It took four years but, finally, there is a pedestrian-activated traffic signal at the Amherst intersection where 13-year-old Erin Suszynski lost her life when she was hit by a car while on her way to a playground.
After being installed in late September, a three-way traffic signal, with buttons that allow pedestrians control of the light, became fully functional early Thursday afternoon at Maple and Culpepper roads, according to Amherst Town Engineer Chris Schregel.
Erin's father Jerry Suszynski says he'll visit the crossing Saturday morning to celebrate the long-awaited traffic safety device that he hopes will save the life of someone else's child.
"There should be a good amount of people there," Jerry Suszynski said of the event he's planned at 10 a.m. to thank all those who pushed for the light. "We're basically celebrating the fact that it's in."
On June 9, 2012, Erin was with two friends when they tried to cross five lanes of traffic on Maple near the playground at Maple East Elementary School. A Jeep struck Erin and one of her classmates, who survived. Erin, who suffered injuries to her brain stem and pelvis, lingered at Women & Children's Hospital for 11 days before her parents took her off a ventilator.
"She would have graduated from Williamsville South (High School) last year," Suszynski said. "Four years ago, we set up a scholarship fund in her name, but I don't know that we're going to continue that."
Erin's family did, with the assistance of many friends and neighbors, set up a fund called Erin's Crossing that sought to pay for the installation of a pedestrian crossing at Maple and Culpepper. They raised over $100,000, money that was never used for that purpose. So the funds will be disbursed to other local charities, said Suszynski.
"We plan on donating to local organizations and hospitals that help our community," he said.
Despite the funds that were raised, there were a lot of complications encountered before some type of pedestrian safety feature was created at the intersection where Erin was killed. The town performed a traffic study at the site and received consent from Erie County, which owns Maple Road, but the project never got off the ground because of the impracticality of installing a pedestrian crossing and lack of funding for it. In the end, former Town Councilman Mark A. Manna sponsored a resolution requesting the town start the process for a crossing and signal at the town's expense.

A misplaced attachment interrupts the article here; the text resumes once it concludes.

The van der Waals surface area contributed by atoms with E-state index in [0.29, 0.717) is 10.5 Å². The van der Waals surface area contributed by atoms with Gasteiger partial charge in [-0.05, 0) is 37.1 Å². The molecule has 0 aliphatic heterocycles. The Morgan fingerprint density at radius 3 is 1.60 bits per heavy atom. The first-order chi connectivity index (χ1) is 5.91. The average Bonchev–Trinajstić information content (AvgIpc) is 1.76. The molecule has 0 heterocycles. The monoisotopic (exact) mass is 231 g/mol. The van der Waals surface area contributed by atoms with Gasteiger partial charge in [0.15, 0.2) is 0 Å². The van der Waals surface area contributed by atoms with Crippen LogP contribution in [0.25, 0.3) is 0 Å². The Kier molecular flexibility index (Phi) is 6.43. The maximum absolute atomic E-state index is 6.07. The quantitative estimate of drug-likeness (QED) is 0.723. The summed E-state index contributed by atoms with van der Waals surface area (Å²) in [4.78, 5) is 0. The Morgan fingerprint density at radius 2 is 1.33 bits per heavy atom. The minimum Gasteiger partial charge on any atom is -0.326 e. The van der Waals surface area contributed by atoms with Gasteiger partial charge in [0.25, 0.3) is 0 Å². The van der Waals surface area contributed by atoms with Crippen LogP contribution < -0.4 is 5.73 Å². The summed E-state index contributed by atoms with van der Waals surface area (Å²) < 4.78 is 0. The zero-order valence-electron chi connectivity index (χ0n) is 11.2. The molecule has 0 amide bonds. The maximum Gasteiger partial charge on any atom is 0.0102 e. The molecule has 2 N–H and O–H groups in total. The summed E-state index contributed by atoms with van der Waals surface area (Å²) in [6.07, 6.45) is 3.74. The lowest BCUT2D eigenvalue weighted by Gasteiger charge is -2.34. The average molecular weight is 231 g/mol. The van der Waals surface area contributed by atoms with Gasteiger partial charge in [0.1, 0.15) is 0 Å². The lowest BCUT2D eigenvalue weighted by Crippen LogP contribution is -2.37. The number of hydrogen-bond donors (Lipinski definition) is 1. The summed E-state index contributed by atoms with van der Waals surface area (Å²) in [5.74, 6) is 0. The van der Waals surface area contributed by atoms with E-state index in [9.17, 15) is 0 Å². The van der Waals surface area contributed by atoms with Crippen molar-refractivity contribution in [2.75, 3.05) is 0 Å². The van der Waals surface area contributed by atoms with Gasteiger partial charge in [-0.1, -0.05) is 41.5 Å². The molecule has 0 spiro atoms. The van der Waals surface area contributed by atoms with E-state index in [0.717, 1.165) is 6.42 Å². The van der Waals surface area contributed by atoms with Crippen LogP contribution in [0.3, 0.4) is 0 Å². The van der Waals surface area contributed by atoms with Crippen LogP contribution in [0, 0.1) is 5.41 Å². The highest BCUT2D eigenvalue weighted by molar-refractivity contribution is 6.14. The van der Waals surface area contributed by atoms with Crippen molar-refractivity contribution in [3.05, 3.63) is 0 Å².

"We had to go through a lot of things to determine what we could put in there. There were several different solutions. It's mainly for pedestrian usage. We looked at a HAWK signal, but this wasn't a good application because of the three-legged intersection," said Schregel.
In the end, the town went with a pedestrian controlled, three-way light.
"Culpepper does not receive a lot of traffic, so it favors the Maple Road traffic heavily," Schregel said.
Amherst Town Supervisor Barry A. Weinstein said the length of time it took to get a pedestrian safety device at the intersection was not unsual.
"I would say it takes years to do. Right after the event, the family did some fundraising to put up the funds for some sort of pedestrian-activated device and we attempted to do a pedestrian activated device. I don't know why. I never understood the engineering issues, but it didn't work out," said Weinstein.
"It's a county road, so we needed the county's permission to do anything. It evolved into a full-scale traffic light, which was not what they wanted, nor what I wanted. We wanted something just for the safety of pedestrians without impacting a lot of cars on Maple Road. There's a traffic light two blocks to the east and one block to the west, one at Hopkins Road and one at Millard Fillmore Suburban Hospital. Now there's three traffic lights in three blocks," he added.
The supervisor concedes that there were some delays after the appropriate traffic safety device was determined. The town had to hire designer then put out a bid for the construction of the device.
"Then the winning bidder walked away from it and I think we kept their bid bond. Another contractor took over. So there were delays in the beginning when we were trying to decide what to put up there," Weinstein said.
In the end, the town paid $155,000 to install the traffic signal with funds generated through the town's capital improvement program.
Suszynski said he and others approached State Sen. Michael H. Ranzenhofer, R-Amherst, to try to push for a law that would require safe pedestrian passage to any sports complex, playground, school or outside gathering place.
"That's the sort of thing I would like to keep going with, but you need people to lobby for it and we don't have the money for that. It's a good cause, but there has to be a lot more larger donations than what we're dealing with now. At this point, we won't be able to do that by ourselves," Suszynski said.
"If you think about kids trying to cross these four or five lane highways to get to a park that's open to the public, they should have some kind of safe access," he added.